7. [Appellant's] net resources did increase for the period beginning March 1, 1998.

. . . .

9. [Appellant] did not fulfill his obligation under the Decree of Divorce and did not voluntarily increase his support as agreed and ordered pursuant to the Decree of Divorce.

. . . .

11. The circumstances of the children or a person affected by the order have materially and substantially changed since the rendition of the Decree to be modified as follows:

[Appellant's] net resources have increased.

[Appellee's] expenses for the children have increased.

[Appellant's] expenses decreased.

[Appellant's] assets have increased.

. . . .

19. [Appellant] voluntarily quit his job at CSSI on or about July 1, 1999.

. . . .

21. [Appellant] purchased a business in June, 1999, in his wife[']s name to conduct similar business practices as were conducted at CSSI.

. . . .

23. The amount of child support payments per month that are computed if the percentage guidelines of Section 154.125 of the Texas Family Code are applied to the first $6,000 of [appellant's] net resources for the period beginning June 1 and thereafter, as testified to by [appellant], would be $790.

. . . .

24. Without further reference to the percentages recommended by the guidelines, the Court finds that additional amounts of child support in the total amount of $1800 per month beginning June 1, 1999 and thereafter are required based upon [appellant's] voluntary underemployment at the time of the trial, potential and past earning capacity of [appellant], and all financial resources available for the support of the children.

. . . .

Standard of Review

The trial court is accorded broad discretion in setting and modifying child support payments and, absent a clear abuse of discretion, the trial court's order will not be disturbed on appeal. See DuBois v. DuBois, 956 S.W.2d 607, 610 (Tex.App.-Tyler 1997, no pet.); Stocker v. Magera, 807 S.W.2d 753, 754 (Tex.App.-Texarkana 1990, writ denied). In deciding whether a trial court has abused its discretion, we must determine whether the court acted without reference to any guiding rules and principles, i.e., arbitrarily or unreasonably. See DuBois, 956 S.W.2d at 610; Tucker v. Tucker, 908 S.W.2d 530, 532 (Tex.App.-San Antonio 1995, writ denied). In making that determination, we must view the evidence in the light most favorable to the trial court's actions and indulge in every legal presumption in favor of the judgment. See DuBois, 956 S.W.2d at 610. If there is some probative and substantive evidence to support the judgment, the trial court did not abuse its discretion. See id. (citing Holley v. Holley, 864 S.W.2d 703, 706 (Tex.App.-Houston [1st Dist.] 1993, writ denied)). We will not revise the trial court's judgment merely because we consider the amount of the child support award either too high or too low. See Eggemeyer v. Eggemeyer, 535 S.W.2d 425, 427 (Tex.Civ.App.-Austin, 1976) aff'd, 554 S.W.2d 137 (Tex. 1977).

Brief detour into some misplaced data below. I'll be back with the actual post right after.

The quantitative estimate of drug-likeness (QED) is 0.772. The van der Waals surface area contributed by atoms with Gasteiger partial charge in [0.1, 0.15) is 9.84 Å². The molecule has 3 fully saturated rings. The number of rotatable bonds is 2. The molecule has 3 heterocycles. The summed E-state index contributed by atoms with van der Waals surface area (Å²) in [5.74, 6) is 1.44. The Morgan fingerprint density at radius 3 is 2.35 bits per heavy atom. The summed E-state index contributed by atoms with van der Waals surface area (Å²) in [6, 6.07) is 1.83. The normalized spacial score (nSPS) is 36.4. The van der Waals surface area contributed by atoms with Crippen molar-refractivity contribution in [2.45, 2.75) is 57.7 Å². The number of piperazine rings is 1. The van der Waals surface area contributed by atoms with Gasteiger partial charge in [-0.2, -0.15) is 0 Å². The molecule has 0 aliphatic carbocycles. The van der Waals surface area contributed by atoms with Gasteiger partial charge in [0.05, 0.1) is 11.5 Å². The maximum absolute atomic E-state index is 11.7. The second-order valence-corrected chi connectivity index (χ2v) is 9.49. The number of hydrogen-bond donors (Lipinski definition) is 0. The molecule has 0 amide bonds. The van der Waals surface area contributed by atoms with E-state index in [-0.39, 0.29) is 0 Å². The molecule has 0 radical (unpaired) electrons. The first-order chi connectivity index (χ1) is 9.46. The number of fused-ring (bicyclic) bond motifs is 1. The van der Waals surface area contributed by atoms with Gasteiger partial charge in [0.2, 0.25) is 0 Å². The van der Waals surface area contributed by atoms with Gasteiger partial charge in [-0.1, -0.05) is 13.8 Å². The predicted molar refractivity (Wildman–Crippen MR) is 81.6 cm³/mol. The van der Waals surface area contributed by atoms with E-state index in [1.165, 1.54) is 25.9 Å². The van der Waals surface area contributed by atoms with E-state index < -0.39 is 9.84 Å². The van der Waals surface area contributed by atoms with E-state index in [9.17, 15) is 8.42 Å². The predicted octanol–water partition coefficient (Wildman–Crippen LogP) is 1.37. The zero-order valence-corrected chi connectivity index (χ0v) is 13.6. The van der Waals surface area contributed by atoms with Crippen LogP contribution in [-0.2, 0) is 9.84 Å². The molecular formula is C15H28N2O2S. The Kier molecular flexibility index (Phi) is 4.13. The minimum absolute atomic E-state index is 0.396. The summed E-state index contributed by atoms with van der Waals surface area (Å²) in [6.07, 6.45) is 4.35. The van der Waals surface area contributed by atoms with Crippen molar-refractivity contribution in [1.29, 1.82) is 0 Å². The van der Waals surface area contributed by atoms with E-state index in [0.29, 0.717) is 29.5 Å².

Discussion and Conclusion